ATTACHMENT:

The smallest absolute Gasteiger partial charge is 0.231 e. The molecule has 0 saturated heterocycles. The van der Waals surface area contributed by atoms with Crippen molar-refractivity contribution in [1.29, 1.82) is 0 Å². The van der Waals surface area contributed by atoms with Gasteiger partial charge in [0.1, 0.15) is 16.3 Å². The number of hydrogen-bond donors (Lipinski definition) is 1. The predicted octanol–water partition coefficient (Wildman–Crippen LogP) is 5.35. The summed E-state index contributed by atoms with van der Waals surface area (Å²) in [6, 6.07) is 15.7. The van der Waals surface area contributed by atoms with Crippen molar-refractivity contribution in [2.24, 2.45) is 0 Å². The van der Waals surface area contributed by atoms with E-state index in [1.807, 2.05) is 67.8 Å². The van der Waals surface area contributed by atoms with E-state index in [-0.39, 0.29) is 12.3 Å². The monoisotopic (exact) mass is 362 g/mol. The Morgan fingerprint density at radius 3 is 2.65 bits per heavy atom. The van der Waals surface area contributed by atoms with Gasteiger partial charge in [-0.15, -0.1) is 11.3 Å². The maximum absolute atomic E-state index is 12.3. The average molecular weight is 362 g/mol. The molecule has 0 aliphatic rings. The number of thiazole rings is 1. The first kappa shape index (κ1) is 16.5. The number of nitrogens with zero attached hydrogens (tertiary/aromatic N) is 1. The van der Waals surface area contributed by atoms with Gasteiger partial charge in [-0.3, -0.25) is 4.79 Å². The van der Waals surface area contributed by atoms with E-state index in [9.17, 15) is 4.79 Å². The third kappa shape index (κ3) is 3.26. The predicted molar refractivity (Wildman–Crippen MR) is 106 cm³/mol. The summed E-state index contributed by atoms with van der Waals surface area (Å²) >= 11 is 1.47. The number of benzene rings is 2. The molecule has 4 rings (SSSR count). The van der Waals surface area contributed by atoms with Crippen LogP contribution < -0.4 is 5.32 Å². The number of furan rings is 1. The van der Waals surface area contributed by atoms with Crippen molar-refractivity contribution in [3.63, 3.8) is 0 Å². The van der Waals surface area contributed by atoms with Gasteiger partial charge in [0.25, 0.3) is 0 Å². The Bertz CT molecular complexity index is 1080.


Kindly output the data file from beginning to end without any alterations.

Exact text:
The smallest absolute Gasteiger partial charge is 0.231 e. The molecule has 0 saturated heterocycles. The van der Waals surface area contributed by atoms with Crippen molar-refractivity contribution in [1.29, 1.82) is 0 Å². The van der Waals surface area contributed by atoms with Gasteiger partial charge in [0.1, 0.15) is 16.3 Å². The number of hydrogen-bond donors (Lipinski definition) is 1. The predicted octanol–water partition coefficient (Wildman–Crippen LogP) is 5.35. The summed E-state index contributed by atoms with van der Waals surface area (Å²) in [6, 6.07) is 15.7. The van der Waals surface area contributed by atoms with Crippen molar-refractivity contribution in [2.24, 2.45) is 0 Å². The van der Waals surface area contributed by atoms with E-state index in [1.807, 2.05) is 67.8 Å². The van der Waals surface area contributed by atoms with E-state index in [-0.39, 0.29) is 12.3 Å². The monoisotopic (exact) mass is 362 g/mol. The Morgan fingerprint density at radius 3 is 2.65 bits per heavy atom. The van der Waals surface area contributed by atoms with Gasteiger partial charge in [-0.15, -0.1) is 11.3 Å². The maximum absolute atomic E-state index is 12.3. The average molecular weight is 362 g/mol. The molecule has 0 aliphatic rings. The number of thiazole rings is 1. The first kappa shape index (κ1) is 16.5. The number of nitrogens with zero attached hydrogens (tertiary/aromatic N) is 1. The van der Waals surface area contributed by atoms with Gasteiger partial charge in [-0.3, -0.25) is 4.79 Å². The van der Waals surface area contributed by atoms with E-state index in [9.17, 15) is 4.79 Å². The third kappa shape index (κ3) is 3.26. The predicted molar refractivity (Wildman–Crippen MR) is 106 cm³/mol. The summed E-state index contributed by atoms with van der Waals surface area (Å²) >= 11 is 1.47. The number of benzene rings is 2. The molecule has 4 rings (SSSR count). The van der Waals surface area contributed by atoms with Crippen LogP contribution < -0.4 is 5.32 Å². The number of furan rings is 1. The van der Waals surface area contributed by atoms with Crippen molar-refractivity contribution in [3.63, 3.8) is 0 Å². The van der Waals surface area contributed by atoms with Gasteiger partial charge in [0.25, 0.3) is 0 Å². The Bertz CT molecular complexity index is 1080.